2 Kings 17:6-41: Israel Taken Captive
Do you remember the golden calves which the first King Jeroboam set up for the people to worship at Bethel and at Dan? Do you remember who were king and queen of Israel in the time of Elijah, and how they led the people of Israel away from the Lord to worship Baal? There were other wicked kings after Ahab, and very few among the people were left who thought of the Lord or cared for Him. He had brought them out of Egypt and had led them and cared for them all these years, but they disobeyed Him and worshiped images and the sun and moon and stars and did many wicked things that they learned from the nations about them, even sacrificing their children and burning them in the fire.
Then the Assyrians came from the north. They were a strong people, whose great city was Nineveh on the Tigris River far away. At first they came and made the kings of Israel pay tribute. But at last they took the strong city of Samaria after besieging it three years, and carried the people of Israel away as captives, and they never were brought back to their homes. How sad to be taken away from the land and the homes they loved, perhaps to be separated from family and friends, and to live with strangers in a strange land! And all because they would not remember the Lord and obey Him.
And the king of Assyria brought strange people to live in the towns which the people of Israel had left. They came from several different countries and brought their idols with them. These people had trouble, for lions came and killed some of them. They thought it was because they did not know how to worship the God of the land; for they thought each country had its own god. So the king of Assyria sent back one of the priests of Israel to teach these people how to worship the Lord. He taught them, but they only added this to their other worships; they still worshiped their idols and the Lord as one more god. Years afterward, the people of Jerusalem would not acknowledge these people of Samaria as their brethren: as it was said, “the Jews have no dealings with the Samaritans,” and even today there is no friendship between them. We will read the story.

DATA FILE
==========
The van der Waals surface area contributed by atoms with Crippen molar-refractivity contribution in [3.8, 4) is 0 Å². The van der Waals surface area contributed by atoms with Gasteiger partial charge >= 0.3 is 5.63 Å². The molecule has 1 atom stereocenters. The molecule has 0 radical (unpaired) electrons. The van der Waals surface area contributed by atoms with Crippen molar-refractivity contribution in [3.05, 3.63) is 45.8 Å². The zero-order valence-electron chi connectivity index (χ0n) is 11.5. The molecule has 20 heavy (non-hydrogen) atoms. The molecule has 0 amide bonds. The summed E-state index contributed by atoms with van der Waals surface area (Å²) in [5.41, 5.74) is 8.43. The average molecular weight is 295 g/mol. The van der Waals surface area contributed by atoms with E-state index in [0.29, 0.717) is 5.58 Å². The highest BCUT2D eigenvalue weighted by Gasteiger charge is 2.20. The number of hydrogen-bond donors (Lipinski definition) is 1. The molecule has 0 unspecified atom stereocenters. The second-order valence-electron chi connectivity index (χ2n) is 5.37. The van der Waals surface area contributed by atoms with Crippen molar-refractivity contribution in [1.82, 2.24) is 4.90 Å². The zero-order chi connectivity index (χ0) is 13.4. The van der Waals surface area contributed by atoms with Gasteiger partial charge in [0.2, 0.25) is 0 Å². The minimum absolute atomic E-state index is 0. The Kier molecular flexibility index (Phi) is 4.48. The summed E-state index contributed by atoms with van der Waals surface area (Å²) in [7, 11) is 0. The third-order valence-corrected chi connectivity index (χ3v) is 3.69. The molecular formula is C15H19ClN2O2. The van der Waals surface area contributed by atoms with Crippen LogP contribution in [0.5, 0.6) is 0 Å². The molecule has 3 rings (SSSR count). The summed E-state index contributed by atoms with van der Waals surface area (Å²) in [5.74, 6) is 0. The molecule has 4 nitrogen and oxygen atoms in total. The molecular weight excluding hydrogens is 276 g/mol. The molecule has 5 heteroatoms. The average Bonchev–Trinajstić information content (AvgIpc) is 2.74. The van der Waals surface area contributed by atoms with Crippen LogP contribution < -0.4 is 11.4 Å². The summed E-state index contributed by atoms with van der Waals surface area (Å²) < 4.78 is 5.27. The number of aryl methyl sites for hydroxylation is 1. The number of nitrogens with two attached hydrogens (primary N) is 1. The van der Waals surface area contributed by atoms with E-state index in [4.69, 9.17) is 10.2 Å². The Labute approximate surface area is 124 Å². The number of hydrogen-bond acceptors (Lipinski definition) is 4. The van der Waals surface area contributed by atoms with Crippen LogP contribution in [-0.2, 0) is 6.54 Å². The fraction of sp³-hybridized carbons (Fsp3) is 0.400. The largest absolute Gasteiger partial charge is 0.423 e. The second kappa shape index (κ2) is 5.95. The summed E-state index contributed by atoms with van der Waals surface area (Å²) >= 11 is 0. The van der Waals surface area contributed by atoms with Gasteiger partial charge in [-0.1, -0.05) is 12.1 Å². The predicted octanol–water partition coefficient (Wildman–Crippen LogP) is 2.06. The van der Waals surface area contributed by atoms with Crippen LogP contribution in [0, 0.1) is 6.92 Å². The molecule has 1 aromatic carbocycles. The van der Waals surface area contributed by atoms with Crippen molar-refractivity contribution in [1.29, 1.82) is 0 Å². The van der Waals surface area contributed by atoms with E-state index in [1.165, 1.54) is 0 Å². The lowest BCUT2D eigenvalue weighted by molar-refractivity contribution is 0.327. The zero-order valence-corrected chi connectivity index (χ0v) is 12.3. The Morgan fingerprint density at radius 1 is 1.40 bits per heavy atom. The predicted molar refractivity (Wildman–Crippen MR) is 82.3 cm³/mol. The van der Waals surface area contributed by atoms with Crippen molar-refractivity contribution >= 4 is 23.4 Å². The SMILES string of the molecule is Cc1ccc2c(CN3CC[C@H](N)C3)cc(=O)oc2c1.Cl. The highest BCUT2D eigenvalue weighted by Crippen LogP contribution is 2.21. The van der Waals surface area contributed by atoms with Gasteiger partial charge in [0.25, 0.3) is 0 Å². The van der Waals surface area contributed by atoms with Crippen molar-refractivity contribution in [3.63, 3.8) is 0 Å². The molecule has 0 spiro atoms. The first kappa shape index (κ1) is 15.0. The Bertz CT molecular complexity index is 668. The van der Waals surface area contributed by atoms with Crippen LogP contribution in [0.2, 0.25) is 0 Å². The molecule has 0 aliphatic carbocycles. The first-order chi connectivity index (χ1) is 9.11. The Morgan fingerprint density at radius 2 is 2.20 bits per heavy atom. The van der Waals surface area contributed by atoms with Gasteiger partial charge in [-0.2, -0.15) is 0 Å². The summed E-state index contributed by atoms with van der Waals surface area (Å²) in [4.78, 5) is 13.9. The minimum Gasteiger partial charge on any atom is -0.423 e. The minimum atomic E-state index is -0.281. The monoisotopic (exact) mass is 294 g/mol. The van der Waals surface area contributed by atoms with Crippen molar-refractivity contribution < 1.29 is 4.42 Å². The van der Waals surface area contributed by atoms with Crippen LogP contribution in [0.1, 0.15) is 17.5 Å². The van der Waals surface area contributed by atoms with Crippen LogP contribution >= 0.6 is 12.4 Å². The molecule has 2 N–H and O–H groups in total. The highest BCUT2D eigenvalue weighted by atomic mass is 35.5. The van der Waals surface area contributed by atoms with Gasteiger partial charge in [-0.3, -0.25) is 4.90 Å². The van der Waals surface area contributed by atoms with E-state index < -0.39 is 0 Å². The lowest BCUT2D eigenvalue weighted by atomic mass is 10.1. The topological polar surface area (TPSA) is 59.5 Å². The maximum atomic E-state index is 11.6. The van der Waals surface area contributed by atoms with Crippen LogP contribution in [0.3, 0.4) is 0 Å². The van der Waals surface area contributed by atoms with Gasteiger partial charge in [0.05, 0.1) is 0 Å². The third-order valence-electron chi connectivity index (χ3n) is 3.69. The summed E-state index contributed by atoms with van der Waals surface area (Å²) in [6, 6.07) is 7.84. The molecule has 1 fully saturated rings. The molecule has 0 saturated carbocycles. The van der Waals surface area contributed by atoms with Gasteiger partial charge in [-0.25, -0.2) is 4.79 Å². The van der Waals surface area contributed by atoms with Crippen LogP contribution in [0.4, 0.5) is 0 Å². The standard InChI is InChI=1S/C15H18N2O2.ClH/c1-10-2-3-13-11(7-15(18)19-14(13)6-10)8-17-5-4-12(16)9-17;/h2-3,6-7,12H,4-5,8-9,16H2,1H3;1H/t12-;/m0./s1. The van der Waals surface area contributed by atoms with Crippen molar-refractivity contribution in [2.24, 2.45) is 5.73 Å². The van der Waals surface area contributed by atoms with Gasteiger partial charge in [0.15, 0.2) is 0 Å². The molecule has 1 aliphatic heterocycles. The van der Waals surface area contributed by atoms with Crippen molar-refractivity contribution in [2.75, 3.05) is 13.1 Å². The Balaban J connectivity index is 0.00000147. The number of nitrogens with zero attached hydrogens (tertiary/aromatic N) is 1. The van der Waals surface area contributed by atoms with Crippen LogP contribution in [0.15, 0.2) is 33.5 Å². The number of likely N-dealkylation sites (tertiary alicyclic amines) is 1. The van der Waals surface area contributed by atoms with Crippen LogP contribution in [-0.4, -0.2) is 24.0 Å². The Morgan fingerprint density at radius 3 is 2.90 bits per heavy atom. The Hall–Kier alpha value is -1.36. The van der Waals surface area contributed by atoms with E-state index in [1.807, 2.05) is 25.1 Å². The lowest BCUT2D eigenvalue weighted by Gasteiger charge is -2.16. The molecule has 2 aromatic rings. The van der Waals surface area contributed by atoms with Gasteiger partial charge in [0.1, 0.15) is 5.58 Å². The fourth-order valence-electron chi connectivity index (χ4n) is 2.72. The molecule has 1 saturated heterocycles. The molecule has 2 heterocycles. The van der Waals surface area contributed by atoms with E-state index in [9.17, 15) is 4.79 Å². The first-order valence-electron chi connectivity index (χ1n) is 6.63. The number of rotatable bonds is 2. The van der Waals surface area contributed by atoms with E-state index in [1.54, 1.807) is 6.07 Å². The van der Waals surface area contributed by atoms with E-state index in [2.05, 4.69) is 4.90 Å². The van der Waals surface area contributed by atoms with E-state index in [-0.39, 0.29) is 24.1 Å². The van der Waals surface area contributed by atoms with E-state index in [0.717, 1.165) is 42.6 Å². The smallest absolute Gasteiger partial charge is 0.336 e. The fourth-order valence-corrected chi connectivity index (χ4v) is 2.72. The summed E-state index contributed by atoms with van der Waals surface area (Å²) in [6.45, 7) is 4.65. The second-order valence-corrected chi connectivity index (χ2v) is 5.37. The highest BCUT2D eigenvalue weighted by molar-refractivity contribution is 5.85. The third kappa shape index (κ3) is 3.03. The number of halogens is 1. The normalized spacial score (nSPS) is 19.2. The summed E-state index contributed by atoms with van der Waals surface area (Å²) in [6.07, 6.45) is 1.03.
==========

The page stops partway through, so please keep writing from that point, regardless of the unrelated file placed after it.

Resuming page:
We have learned how the people of Israel left the Lord to worship Baal. The idolatry and the wickedness increased, as our chapter sadly tells us. Read verses 8 to 23. The “high places” were raised places where there were altars to idols. “From the tower of the watchmen to the fenced city” seems to mean “everywhere, in the loneliest and the most thickly settled places.” The tower was for those who watched the docks or the crops in the lonely country. “Groves” were rude wooden images. The “molten images, even two calves” (verse 16) seem to mean particularly the two golden calves that were set up at Bethel and Dan by Jeroboam, the first king of the northern tribes, when they separated from Judah after the days of Solomon. He did it to keep the people from going to Jerusalem and the temple. You read of this in I Kings 12:20 33. It was often referred to as “the sin of Jeroboam the son of Nebat, who made Israel to sin.” (See verses 21, 22 of our chapter.) “The host of heaven” are the sun, moon, and stars, which were so often worshiped. Causing their sons and their daughters to pass through the fire means the sacrificing and burning of children as offerings, especially to the idol Molech. (See verse 31 of our chapter.) The “divinations and enchantments” were lots and signs to which they looked for guidance instead of to the Lord.